Is there lag in a time sync?

Discussion in 'Computer Support' started by Mac Lynch, May 7, 2004.

  1. Mac Lynch

    Mac Lynch Guest

    Kia Ora
    When I sync my PC by accessing a time source eg US Naval Observatory, is there
    a detectable lag when my PC automatically updates.
    I am in New Zealand, half way round the world on wireless access to my ISP.
    Thanks
    Mac
     
    Mac Lynch, May 7, 2004
    #1
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  2. Mac Lynch

    why? Guest

    On Fri, 7 May 2004 19:06:36 +0000 (UTC), Mac Lynch wrote:

    >Kia Ora
    >When I sync my PC by accessing a time source eg US Naval Observatory, is there


    No source closer to your location? Answer lots..... see link below.

    >a detectable lag when my PC automatically updates.


    Shouldn't be. For Unices/Windows systems the NTP software should have an
    option to log corrections. Otherwise if you set your clock to the wrong
    date/time. Wait for the update (log file/event log) to arrive and check
    if there is a delay.

    You didn't mention anything about OS , if the time is actually correct
    or it's wrong each time you start your PC, what client you may be using.

    You have to be careful not to always use distant sources / stratum 1
    some sources will block these requests. There is a polite way to do
    things with NTP requests. Basically email the sysadmin for access if
    required, use local sources, try and observe the service areas listed as
    per examples,

    http://www.eecis.udel.edu/~mills/ntp/clock1a.html

    Basically it's Stratum 1/2 - ISP/Governent Lab/Other - You.

    If you want to compare your PC time with other local / remote sources
    try something like

    http://www.satsignal.net/
    top right - Net Tools / NTP Monitor

    Again the polite way to use this is to maybe run it for only a few
    minutes, if you are connecting to Stratum 1 / 2 servers.

    If you have your own LAN, for Windows PCs user Tardis
    http://www.kaska.demon.co.uk/ (as a server) to time sync from an
    external source and re-broadcast to Win/Linux clients on your LAN. This
    is the preferred route rather than you making multiple outgoing
    requests.

    For more info, (lots more) and technical try the newsgroup
    comp.protocols.time.ntp
    or same group
    http://groups.google.com/groups?group=comp.protocols.time.ntp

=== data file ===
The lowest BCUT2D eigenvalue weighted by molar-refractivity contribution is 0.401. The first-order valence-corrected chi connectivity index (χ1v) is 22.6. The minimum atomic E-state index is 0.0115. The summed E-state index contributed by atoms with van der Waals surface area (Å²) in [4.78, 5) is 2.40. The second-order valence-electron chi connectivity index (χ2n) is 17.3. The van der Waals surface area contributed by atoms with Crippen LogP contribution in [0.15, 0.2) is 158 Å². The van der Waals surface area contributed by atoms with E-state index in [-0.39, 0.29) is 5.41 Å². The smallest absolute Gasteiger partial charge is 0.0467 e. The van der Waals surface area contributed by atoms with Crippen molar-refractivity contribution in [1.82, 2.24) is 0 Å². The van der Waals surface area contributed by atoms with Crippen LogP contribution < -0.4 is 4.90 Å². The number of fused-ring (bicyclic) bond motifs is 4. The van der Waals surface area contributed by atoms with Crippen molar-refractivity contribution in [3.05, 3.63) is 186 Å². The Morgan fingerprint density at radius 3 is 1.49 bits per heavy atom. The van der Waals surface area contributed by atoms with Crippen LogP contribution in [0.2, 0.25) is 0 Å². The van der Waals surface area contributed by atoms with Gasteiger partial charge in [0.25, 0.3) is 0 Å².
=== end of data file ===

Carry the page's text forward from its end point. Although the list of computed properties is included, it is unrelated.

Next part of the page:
>I am in New Zealand, half way round the world on wireless access to my ISP.


    Doesn't matter, for you :) that's the right side, half way round from
    here.

    http://www.ntp.org/
    See 'Time Servers' list on the right hand side.


    http://www.google.com/search?q=new zealand ntp source
    See the guide on the 1st link from that search.


    Me
     
    why?, May 7, 2004
    #2
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  3. Mac Lynch wrote:

    > Kia Ora
    > When I sync my PC by accessing a time source eg US Naval Observatory, is
    > there a detectable lag when my PC automatically updates.
    > I am in New Zealand, half way round the world on wireless access to my
    > ISP. Thanks
    > Mac
    >

    Time sync software detects any delay and adjusts for it. However, on the
    Internet, "halfway around the world" is virtually the same as next door:
    signals travel at the speed of light. There may be some delay in checking a
    remote server because the signal must pass through more routers, but as I
    said that's taken into account. You didn't specify which software you are
    using to update your clock so I can't help you beyond that. You might check
    the manual for your software and see if you can tell it to use a server
    that is closer to you. google will help you find one. They all use the same
    protocol so you don't have to worry about incompatibilities with your
    software. If you are /that/ concerned with your clock being spot on, there
    are some applications which will consult several servers and average
    between them; some of these will even adjust your system's clock to
    compensate for the drift. --Oh wait, that's Linux ntpd; never mind.

    --
    Gary G. Taylor * Rialto, CA
    gary at donavan dot org / http:// geetee dot donavan dot org
    "The two most abundant things in the universe
    are hydrogen and stupidity." --Harlan Ellison
     
    Gary G. Taylor, May 7, 2004
    #3
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